financial exploitation. There were, I believe, 7,000 in the year 2004 in the state of Mass.
However, not all of those are substantiated."
Abuse comes in all sorts of forms. There's physical and emotional abuse, of course, as
well as neglect. But other times seniors are just taken advantage of. Perhaps they are
lonely or just too trusting and they find themselves the victim of a scam.
Robin Wilkins is a Harwich selectman. He recently helped moderate a symposium about
elder abuse, prompted to do so because a close family member of his has been a victim.
Over a period of months, a caller had convinced Wilkins' uncle to give up his credit card
number, telling him that a large lottery payoff was on the way.
: " It is a scam. And because these people are home alone,
they are lonely and not going out a lot. These people have very seductive voices on the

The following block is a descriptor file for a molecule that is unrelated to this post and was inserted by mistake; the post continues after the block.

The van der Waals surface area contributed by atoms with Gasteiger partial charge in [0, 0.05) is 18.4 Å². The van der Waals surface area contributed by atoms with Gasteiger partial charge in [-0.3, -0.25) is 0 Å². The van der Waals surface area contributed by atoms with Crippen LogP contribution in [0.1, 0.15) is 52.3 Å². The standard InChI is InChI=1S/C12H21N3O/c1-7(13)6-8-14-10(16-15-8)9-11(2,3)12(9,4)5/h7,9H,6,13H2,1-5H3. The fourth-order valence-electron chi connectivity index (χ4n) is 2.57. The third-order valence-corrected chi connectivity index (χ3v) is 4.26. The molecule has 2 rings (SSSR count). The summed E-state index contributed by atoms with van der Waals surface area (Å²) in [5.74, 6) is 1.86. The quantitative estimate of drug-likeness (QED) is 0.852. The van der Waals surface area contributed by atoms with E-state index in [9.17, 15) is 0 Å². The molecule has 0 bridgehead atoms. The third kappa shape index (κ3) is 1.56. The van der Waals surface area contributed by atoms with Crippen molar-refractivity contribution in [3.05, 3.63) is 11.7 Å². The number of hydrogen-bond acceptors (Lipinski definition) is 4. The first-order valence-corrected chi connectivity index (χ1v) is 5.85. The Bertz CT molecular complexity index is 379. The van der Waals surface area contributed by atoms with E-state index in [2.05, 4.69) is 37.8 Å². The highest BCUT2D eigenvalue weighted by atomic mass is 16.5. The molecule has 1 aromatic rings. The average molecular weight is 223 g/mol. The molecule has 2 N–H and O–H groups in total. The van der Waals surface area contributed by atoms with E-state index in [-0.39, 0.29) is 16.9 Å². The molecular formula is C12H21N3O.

telephone. They charm them, like on a day like today, 'Oh, how's the weather there?
Too bad you can't get out.' They became their friends. This would build up over six,
eight months, a year, and they develop a relationship with the elderly. The elderly
consider them their friends."
Harwich Police Chief Bill Mason can rattle off dozens of scams that he's made aware of
as chief during the past six years. It's a never-ending stream of creative people finding
new ways to take advantage, he says.
: "We had one situation where a gentleman came in and offered
to put a roof on somebody's house, they went and stripped the whole roof off, including
all of the shingles and waterproofing that was currently there, and then said that they
needed to have the money to go buy the new shingles and the new roofing material and
then left town with the elder's money, leaving not only not a new roof, but a roof that is
now not impervious to the weather and was leaking."
Losing money and experiencing the stress and embarrassment that comes with being